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Adam Leong Kok Wey

PhD Candidate

University of Reading


This paper examines the historical lessons of leadership killings conducted in World

War II Two case studies from World War II will be used to evaluate the effectiveness of leadership killings; the killing of Reinhard Heydrich in Czechoslovakia and the killing of Admiral Isoroku Yamamoto over the island of Buin, Solomon Islands. This study is timely as in more contemporary times we are experiencing some extensive leadership killing operations conducted by the US as part of a global strategy countering Al-Qaeda, widely known now as targeted killings.1 Targeted killings are also widely practised by Israeli security forces against terrorist groups that are a threat to her.2 The recent targeted killing of Osama bin Laden by US Navy SEALs is also an example of the relevance of such operations.

The lessons of such tactic as an integral part of a military strategy has antecedent examples in World War 2. Academic research specifically on leadership killings and its strategic effectiveness, and strategic history is almost non-existent.3 This paper takes a historical explanatory approach; it first describes the key definitions and differences of leadership killings, targeted killings and assassination; then explain the strategic theoretical framework; narrates the case studies with analysis; and conclude with the suggestion that the eternal general theory of strategy, influenced by Clausewitz is sufficient to understand the value of leadership killings.

What is Targeted Killing?

Targeted killing as a form of killing off enemies of the state was predominantly an early 21st century terminology construct to define an action against terrorists that avoided the stigma if the term assassination was used. Most contemporary writings on targeted killings tended to focus on the tactical effectiveness, the legal issues, and morality of targeted killings. These studies also dedicatedly looked in the events of the last ten years, in the wake of 9/11 and the US led Global War on Terror.

The usage of the term, targeted killing, had originated from Israel in 2000, when Israel stated its policy to eliminate selected Palestinian militants.4 The term targeted killing had been further fuelled by the popularity of the media‘s usage in reports of Israeli strike operations targeting to kill leaders and senior members of terrorist organizations.5 Historically, Israeli security forces had used targeted killing against Hamas, Hezbollah, PLO, and other terrorists that had threatened her security since the early days of Israel‘s existence; even though Israel finally declared openly that targeted killing was a deliberate policy on 14 February 2001. 7 The most famous usage of targeted killings by Israeli security forces was in the aftermath of the Munich Olympics (1972) massacre of eleven Israeli athletes by Black September members.8 Israeli intelligence agency (Mossad) and Special Operations units searched for the terrorists and planners in a worldwide hunt, and succeeded in killing thirteen of them.9 Israelis, in more recent times had resorted to using stand-off weapons to conduct targeted killings, which included precision airstrikes with both laser-guided and satellite-guided bombs, Apache helicopters, and Unmanned Aerial Vehicles (UAV) apart from using individual operatives. As an illustration of the level of commitment in Israel‘s security apparatus on targeted killings, it was reported that Israel had conducted at least eighty targeted killing operations since 2001.10 In the US, after the devastating 9/11 attacks, US leaders and policy makers were more supportive of assassinations of terrorist operatives. The term assassination, however, is now considered a taboo term with evil connotations and forbidden by EO12333, was replaced by the term ‗targeted killing.‘ It is now widely argued that ‗targeted killing‘ of terrorist leaders and supporters is legal under US law and EO 12333.11 US legal experts had argued that assassination refers to an act of murder intent, where else targeted killing is the legitimate killing for self-defence.12 The major argument is that while ‗assassination‘ of enemy leaders during war between states is legal, the ‗assassination‘ of terrorist leaders and members is more controversial. If the terrorists were given legal combatant status then they would be legitimate for protection under international Laws of Conflict. If they were ‗assassinated‘ without combatant status, it would amount to extra-judiciary murder.13 In order to get around this conundrum, the new term, targeted killing, was conveniently adopted to define chiefly as the killing of designated terrorists. Gary D.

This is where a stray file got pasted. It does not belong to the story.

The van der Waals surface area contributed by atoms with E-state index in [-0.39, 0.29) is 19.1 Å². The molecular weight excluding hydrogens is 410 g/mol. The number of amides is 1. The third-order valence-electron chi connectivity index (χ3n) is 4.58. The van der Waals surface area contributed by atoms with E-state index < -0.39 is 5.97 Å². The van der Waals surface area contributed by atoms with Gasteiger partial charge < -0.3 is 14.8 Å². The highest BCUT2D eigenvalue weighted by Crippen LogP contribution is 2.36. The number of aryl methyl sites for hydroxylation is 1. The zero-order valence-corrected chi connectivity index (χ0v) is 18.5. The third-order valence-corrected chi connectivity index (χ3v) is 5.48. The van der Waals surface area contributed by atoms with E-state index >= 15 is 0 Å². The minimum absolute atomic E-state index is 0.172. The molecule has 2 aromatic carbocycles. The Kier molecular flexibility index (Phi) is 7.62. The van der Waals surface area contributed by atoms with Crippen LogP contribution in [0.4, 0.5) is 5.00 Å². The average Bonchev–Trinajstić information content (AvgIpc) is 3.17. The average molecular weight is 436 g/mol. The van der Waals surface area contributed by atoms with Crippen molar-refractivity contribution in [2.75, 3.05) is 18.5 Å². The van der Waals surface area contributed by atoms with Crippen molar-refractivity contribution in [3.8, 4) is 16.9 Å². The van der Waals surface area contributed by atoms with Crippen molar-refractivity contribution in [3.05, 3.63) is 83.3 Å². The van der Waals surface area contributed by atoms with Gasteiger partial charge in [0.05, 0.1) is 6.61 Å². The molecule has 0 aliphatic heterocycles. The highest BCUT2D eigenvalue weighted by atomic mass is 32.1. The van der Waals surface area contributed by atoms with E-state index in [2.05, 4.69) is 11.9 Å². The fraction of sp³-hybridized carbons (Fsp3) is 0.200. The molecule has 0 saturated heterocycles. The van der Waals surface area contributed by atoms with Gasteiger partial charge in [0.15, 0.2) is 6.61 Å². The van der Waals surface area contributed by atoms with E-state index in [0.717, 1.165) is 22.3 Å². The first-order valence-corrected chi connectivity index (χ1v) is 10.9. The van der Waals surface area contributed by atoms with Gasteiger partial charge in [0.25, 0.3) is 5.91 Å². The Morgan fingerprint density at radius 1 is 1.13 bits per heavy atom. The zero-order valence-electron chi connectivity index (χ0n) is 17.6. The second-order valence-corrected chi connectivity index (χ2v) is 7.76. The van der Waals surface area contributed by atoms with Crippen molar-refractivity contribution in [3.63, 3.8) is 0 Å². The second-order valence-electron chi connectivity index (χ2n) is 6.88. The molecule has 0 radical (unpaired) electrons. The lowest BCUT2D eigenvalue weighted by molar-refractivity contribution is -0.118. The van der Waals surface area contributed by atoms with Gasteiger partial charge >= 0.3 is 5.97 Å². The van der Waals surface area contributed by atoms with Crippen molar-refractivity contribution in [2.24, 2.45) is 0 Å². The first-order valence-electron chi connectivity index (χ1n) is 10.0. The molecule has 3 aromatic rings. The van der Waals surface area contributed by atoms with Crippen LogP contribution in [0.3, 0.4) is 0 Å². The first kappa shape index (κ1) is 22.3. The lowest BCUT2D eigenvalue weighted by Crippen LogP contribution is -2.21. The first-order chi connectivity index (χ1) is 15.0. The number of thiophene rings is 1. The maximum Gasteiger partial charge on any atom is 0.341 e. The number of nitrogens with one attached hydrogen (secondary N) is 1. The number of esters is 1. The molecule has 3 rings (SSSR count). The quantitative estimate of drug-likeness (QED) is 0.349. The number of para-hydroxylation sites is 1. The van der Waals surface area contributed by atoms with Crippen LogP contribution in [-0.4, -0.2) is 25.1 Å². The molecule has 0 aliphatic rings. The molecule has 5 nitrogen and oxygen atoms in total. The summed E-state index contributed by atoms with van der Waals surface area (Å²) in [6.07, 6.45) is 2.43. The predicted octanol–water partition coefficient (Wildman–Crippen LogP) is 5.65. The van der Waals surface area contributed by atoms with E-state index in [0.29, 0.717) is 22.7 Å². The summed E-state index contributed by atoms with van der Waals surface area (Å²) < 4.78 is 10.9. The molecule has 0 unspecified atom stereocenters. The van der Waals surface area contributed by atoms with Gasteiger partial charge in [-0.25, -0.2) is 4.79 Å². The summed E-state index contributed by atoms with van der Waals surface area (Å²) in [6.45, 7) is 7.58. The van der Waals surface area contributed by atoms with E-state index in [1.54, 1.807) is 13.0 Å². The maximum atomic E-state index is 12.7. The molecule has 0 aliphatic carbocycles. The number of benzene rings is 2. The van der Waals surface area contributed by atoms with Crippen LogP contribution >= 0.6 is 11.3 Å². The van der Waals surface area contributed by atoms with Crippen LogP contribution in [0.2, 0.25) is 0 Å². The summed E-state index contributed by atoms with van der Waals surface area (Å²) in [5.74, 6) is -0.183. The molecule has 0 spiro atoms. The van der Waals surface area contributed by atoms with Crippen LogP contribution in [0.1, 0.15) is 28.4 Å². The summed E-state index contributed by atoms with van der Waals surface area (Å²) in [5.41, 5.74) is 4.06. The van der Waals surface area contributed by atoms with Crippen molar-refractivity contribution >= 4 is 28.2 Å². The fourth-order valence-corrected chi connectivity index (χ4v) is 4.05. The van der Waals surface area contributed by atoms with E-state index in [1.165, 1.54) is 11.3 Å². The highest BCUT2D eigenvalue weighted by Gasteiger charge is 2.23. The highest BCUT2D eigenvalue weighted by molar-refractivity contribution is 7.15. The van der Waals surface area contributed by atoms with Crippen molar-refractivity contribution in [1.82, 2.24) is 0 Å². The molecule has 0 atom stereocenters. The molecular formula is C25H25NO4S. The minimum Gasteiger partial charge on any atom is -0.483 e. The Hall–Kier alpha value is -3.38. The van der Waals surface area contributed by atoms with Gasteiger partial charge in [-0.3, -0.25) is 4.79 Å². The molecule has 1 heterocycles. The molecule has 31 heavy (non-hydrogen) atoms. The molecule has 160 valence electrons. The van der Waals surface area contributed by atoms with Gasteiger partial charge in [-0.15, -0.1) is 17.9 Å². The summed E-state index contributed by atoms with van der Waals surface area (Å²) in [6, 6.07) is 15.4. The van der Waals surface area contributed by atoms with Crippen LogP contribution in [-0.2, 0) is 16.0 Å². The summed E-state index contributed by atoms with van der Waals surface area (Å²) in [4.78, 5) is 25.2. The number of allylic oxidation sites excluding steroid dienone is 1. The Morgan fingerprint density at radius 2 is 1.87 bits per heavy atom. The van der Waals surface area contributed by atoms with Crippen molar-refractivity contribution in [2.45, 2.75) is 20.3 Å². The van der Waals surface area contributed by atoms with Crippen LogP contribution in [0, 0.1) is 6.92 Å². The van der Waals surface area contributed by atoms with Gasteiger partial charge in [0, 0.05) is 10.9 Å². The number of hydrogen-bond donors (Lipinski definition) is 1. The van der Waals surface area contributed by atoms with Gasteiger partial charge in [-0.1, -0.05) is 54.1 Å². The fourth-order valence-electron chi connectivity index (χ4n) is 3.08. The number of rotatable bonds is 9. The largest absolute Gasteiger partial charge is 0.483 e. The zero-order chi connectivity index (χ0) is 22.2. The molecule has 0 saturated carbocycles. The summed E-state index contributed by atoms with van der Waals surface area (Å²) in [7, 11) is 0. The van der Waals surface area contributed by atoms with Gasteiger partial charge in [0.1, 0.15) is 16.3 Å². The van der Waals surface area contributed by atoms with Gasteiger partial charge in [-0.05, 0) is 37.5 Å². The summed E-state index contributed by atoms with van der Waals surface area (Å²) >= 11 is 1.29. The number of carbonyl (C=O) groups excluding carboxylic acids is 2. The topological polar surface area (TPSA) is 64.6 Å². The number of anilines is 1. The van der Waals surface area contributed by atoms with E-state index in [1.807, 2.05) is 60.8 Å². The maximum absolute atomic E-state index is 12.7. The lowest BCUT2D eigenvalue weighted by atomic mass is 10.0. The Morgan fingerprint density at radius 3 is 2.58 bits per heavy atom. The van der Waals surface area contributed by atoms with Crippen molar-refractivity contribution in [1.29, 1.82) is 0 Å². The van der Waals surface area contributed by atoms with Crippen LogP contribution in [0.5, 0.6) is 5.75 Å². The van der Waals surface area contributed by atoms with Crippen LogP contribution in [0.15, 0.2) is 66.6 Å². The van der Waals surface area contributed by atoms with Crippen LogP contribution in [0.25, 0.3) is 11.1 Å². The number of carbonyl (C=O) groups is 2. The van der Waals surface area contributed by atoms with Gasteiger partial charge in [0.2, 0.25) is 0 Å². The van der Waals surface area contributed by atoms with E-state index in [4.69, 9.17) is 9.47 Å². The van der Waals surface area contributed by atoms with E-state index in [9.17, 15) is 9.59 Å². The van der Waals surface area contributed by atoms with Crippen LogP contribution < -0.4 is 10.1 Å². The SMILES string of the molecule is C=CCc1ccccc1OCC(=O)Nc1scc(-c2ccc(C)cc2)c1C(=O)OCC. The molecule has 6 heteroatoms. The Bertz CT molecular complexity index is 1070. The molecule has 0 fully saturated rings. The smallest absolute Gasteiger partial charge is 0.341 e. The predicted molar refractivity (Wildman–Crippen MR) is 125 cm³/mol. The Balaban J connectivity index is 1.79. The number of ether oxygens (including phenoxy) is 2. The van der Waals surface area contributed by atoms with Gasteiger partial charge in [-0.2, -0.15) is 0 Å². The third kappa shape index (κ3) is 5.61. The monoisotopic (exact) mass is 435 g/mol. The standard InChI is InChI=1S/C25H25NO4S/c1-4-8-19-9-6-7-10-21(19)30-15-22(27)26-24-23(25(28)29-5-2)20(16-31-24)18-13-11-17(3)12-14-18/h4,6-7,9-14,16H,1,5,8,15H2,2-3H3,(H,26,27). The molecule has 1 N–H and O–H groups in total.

Solis provides a useful definition of targeted killing that supports this argument;

Targeted killing is the deliberate, specific targeting and killing, by a government or its agents, of a terrorist or of an "unlawful combatant" (i.e., one taking a direct part in hostilities in the context of an armed conflict) who is not in that government's custody.14 In the case of the war on terror, targeted killings of terrorists is considered different from assassinations, as the terrorists are considered combatants in the war on terror, and they can be killed to prevent future terrorist threats of attack. 15 The recent targeted killings of Osama bin Laden and Al-Qaeda‘s no. 2, Atiyah Abdul al-Rahman in Pakistan served as excellent examples of recent US practise of targeted killings. As an interesting note, US utilization of targeted killings in Pakistan increased by four times since President Barack Obama took office - to more than 160 targeted killing operations, and still counting.16 On the wider scale, there is a vibrant debate on the effectiveness, morality and legal issues pertaining to targeted killing. The side that supports targeted killing argued that it was effective in killing off middle level terrorist leaders. Targeted killing operations were perceived to have interrupted the tactical and operational effectiveness of the targeted terrorist organizations such as Hamas, Al-Qaeda, and its affiliated organisations. 17 Targeted killings were also claimed to have forced the terrorist organisations to take extreme security precautions, and limited their movements and capabilities in organising attacks.18 The killing of these leaders also destroyed the experience and skills needed to organise potential attacks, and eroded the morale strength of the terrorists. 19 It is argued by some terrorism experts that targeted killing is one of the few effective measures in countering terrorism.20 In some counter-insurgency campaigns, the killing of the insurgent leader terminally destroyed the insurgency, such as the killing of Che Guevara in 1967, effectively ending the Bolivian insurgency.21 The arguments supporting targeted killings, however, are short sighted at best, as the ‗Global War on Terror‘ and the Israeli/Hamas/Hezbollah conflicts are still ongoing, with no end in sight.22 With the withdrawal of US forces in Iraq and Afghanistan, the risk of sectarian violence in Iraq and the re-emergence of Taliban as a major player in Afghanistan, appears to underline the contention that the so-called ‗war on terror‘ had not ended but is actually re-swinging upwards in its vicious cycle of violence.23 The argument of the tactical and operational effectiveness of targeted killing translated into strategic effectiveness and ultimately political effectiveness are still purely speculative at best.24 To paraphrase the title of an excellent article on the global counterinsurgency phenomena by David Martin Jones and M.L.R. Smith, the conviction on targeted killings‘ effectiveness focused too much on ―Grammar but No Logic.‖ 25 These arguments did not utilise an important contextual theoretical foundation that is more important in understanding how killing off enemy leaders would work - strategies of decapitation, which the next section will discuss.